Kitty Catty Corner
The other day one of my students and I were chatting during a break. And one point in the conversation she said something akin to the following:
Our neighbors live catty-corner to us.
This particular lady hails from the South. As some of you know, I come from the North, and I always said kitty corner. What about you?
Interestingly, both catty corner and kitty corner are regional dialectical variations of a word that has nothing whatsoever to do with cats: cater-cornered. The Oxford English Dictionary defines this adverb and adjective as "Also catacornered, catercorner, catty-cornered, etc. Diagonally; diagonal. So cater-cornering, catty-cornering.
The Maven's Word of the Day provides a nice etymology:
The "cater" element in this term is from the English dialect word cater, meaning 'diagonally', which is from an obsolete word meaning 'four', which eventually goes back to quattuor, the Latin word for 'four'. This "cater" also turns up, in modified form, in the word catawampus 'crooked; askew'.
The Phrase Finder explains how cater became kitty and catty:
But by a process known to language students as 'folk etymology,' the ordinary users of the term thought they detected an analogy to the ordinary domestic feline. Hence 'cater' soon became 'catty' and eventually 'kitty.'
Here are some real-world usages of all three terms:
Alfred Lerner Hall is catty-corner to stop sign. [source]
The Marriott Hotel is kitty-corner to the RiverCenter on Front Street. [source]
I was about to go back to what I was doing when I saw him get close to the driveway of the house kiddie-corner to me. [source]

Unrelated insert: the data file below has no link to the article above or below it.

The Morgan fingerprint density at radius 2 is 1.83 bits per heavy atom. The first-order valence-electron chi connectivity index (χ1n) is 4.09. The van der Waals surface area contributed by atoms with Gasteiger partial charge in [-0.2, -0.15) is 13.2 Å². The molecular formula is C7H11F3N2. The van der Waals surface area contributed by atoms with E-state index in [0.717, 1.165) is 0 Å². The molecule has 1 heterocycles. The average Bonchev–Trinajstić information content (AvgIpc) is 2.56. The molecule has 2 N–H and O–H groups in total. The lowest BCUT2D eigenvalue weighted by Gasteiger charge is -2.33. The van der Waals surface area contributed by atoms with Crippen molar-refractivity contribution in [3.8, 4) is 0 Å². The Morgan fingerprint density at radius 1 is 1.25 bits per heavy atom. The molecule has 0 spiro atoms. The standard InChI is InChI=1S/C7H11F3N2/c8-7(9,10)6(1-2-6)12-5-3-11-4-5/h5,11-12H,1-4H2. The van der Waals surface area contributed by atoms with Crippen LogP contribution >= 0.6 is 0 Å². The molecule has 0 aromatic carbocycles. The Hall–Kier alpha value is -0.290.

This low-key hotel with a distinguished history and a continental feel is catercorner to Washington Square Parks magnificent arch. [source]
The OED gives the first published instance of cater-cornered as appearing on page 196 of Joseph C. Neil's 1838 illustrated essay collection Charcoal sketches; or scenes in a Metropolis 1838. This is the relevant text:
One of that class..who, when compelled to share their bed with another, lie in that engrossing posture called ‘catty-cornered’.
Finally, World Wide Words provides a nice, succinct description of yet another regional, tangentially related variation of catty-cornered:
That wonderful word catawampus is often used in the central and southern parts of the USA to mean the same thing, though it can also refer to something that?s askew, crooked, out of shape, or out of joint. The first part of it comes from the same source, though the second half is mysterious. It has been suggested its source is the Scots dialect verb wampish, to brandish, flourish or wave about. However, catawampus can also refer to something ferocious, impressive or remarkable. It may be this is an entirely separate sense, deriving from catamount for the mountain lion or cougar.
I agree with Michael Quinion; catawampus is an excellent word. It contains such lighthearted humor "out of the box"! On the other hand, I commit henceforth to do my best to use catercorner instead of kitty corner in my speech and writing. I must choose my grammatical battles, 'tis true, but on this one I want to be as orthodox as possible.